While borrowing money can affect your credit score, being in debt isn’t necessarily a bad thing.
The mere mention of “debt” can be enough to send some people into a panic, but this is one four-letter word that isn’t always as offensive as you may think. In fact, going into debt isn’t always bad and it can actually be a positive thing if it helps you create wealth.
However, it’s important to be aware of the difference between good and bad debt and the impact these can have on your credit score before you borrow money.
Good debt vs bad debt
Before going any further, let’s start with the question that’s probably on the tip of your tongue: how can debt possibly be good? It sounds counterintuitive to describe owing money as a positive thing, but bear with us.
Good debt is basically any type of debt that helps you create wealth. So if you borrow money to buy an asset that will provide an income or rise in value over time, this is considered to be good debt. Examples of good debt include home loans, tax-deductible property investment loans and even student debt that helps you pay for the education you need to enjoy better career prospects.
On the flipside, bad debt is any sort of debt that reduces your wealth. Any debt that isn’t tax-deductible or that is used to buy assets that will depreciate in value and/or won’t provide an income falls into this category. Examples of bad debt include using credit card or personal loan debt to buy a car or pay for a holiday.
How does debt affect your credit score?
Your credit score is calculated based on the information in your credit file, which contains a range of important details about your current financial situation and history. There’s a wide range of information included in your file, such as:
- Overdue debts
- Missed payments on loans and utility bills
- Bankruptcy information
- Court writs, summons and judgments related to settling your debt
- Debt agreements
- Personal and business credit applications you've made in the last five years, regardless of whether they were approved or not
- Your monthly repayment history on credit accounts
When you apply for credit, your lender will review your credit score and the information in your credit file before deciding whether you can afford to repay the money you borrow.
Does debt negatively affect my credit score?
Yep, debt can certainly have a negative effect on your credit score. When does this happen? Examples include:
- If you have excessive debt. If you’ve taken on multiple debts or large amounts of debt, the chances of you being able to afford to repay any future credit are greatly reduced. As a result, this will negatively affect your score.
- If there are defaults on your credit file. A default is any consumer credit account that is more than 60 days overdue and where you owe $150 or more. If you fall behind on repayments and a default is listed on your credit file, it stays there for five years and will drag your credit score down.
- If you’ve been late making payments. An accidental missed payment probably won’t affect your credit score too much, but if you’re regularly late making loan repayments, expect this to adversely impact your score.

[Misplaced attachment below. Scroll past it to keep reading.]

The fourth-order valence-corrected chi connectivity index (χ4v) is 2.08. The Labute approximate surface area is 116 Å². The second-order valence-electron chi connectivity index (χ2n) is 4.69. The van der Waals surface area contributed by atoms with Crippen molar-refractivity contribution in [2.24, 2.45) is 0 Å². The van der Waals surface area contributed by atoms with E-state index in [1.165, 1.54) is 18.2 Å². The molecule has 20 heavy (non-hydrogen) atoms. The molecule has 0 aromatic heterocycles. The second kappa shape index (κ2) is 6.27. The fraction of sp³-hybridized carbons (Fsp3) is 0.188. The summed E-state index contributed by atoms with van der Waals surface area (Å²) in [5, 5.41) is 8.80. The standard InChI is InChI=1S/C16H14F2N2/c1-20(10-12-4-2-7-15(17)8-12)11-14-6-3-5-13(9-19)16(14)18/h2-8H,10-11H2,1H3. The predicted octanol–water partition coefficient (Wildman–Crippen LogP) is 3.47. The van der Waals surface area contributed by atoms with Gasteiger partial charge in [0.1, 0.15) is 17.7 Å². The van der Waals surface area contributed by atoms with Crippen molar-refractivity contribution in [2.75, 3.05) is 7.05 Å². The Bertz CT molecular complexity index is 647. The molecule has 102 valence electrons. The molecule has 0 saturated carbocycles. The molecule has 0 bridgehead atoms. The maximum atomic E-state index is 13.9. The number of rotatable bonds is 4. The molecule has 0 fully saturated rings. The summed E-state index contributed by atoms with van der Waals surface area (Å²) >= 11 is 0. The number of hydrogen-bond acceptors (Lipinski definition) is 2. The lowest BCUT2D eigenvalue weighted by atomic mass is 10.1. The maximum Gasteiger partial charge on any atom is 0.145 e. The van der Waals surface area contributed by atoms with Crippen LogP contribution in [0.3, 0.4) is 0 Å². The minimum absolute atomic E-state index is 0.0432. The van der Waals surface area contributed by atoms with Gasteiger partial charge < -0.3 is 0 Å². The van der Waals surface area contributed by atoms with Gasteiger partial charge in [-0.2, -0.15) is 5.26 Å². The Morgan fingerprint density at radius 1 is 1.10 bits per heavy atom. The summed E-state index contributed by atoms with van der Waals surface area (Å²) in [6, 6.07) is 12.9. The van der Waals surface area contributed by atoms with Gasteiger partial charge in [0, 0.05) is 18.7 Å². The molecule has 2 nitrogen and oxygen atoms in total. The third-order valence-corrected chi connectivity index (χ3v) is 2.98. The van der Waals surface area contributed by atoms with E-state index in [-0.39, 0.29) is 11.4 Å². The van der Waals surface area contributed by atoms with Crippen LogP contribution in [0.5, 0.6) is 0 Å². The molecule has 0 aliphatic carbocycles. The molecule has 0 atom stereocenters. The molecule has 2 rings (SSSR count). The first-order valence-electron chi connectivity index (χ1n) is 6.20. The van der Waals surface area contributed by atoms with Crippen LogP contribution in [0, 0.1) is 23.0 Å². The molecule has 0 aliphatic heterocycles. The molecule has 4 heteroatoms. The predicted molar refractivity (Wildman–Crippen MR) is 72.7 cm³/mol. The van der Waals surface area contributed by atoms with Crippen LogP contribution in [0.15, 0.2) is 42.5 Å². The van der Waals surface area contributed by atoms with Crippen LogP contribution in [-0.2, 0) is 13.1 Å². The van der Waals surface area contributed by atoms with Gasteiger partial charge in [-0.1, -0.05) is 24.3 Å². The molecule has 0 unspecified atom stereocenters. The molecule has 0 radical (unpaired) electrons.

- If you’ve had serious problems with debt. If you’ve entered into a debt agreement, been served with a writ or summons, or filed for bankruptcy because you’ve been unable to service your debts, your credit score will suffer.
Can debt positively affect my credit score?
Debt doesn’t necessarily drag your credit score down; in some cases it can actually improve your credit rating. Since March 2014, Australia’s comprehensive credit reporting system means that your credit file now contains details of your monthly credit repayments over the past two years. In other words, positive and negative information is included, so having a history of making on-time repayments can improve your borrowing capacity in the eyes of a lender.
For people who don’t have a credit file, taking on debt can help you build up a credit score so that you can qualify for larger credit amounts in the future. For example, by switching to a postpaid mobile phone or applying for a low-cost credit card, you’ll be able to build a credit history that shows you’re a reliable and trustworthy borrower. This will then boost your borrowing power when you need to apply for a larger loan, for example, a home loan, in the future.
Does the type of debt matter to the lender?
Your credit file also contains details of the type of credit accounts you have applied for or opened, as well as the name of your credit providers and if they have a credit licence. With this in mind, the type of debt you apply for or take on can have an impact on how a lender views your credit file.
For example, applying for a home loan from a reputable bank will be viewed in a more positive light than if you apply for credit from a payday lender. Your lender may also give more weight to your history of making on-time repayments towards a home loan than they would if you were paying off a short-term loan.
Improving your credit score
While debt can be good or bad, any type of debt can have an adverse impact on your credit score. The key is to know when debt starts to negatively affect your credit file – if you’ve taken on more than you can comfortably afford to repay and have started to fall behind on repayments (or worse), your future borrowing power will be significantly reduced.
However, from reviewing your credit file to consolidating debt, there’s plenty you can do to improve your credit score and get your finances back on track.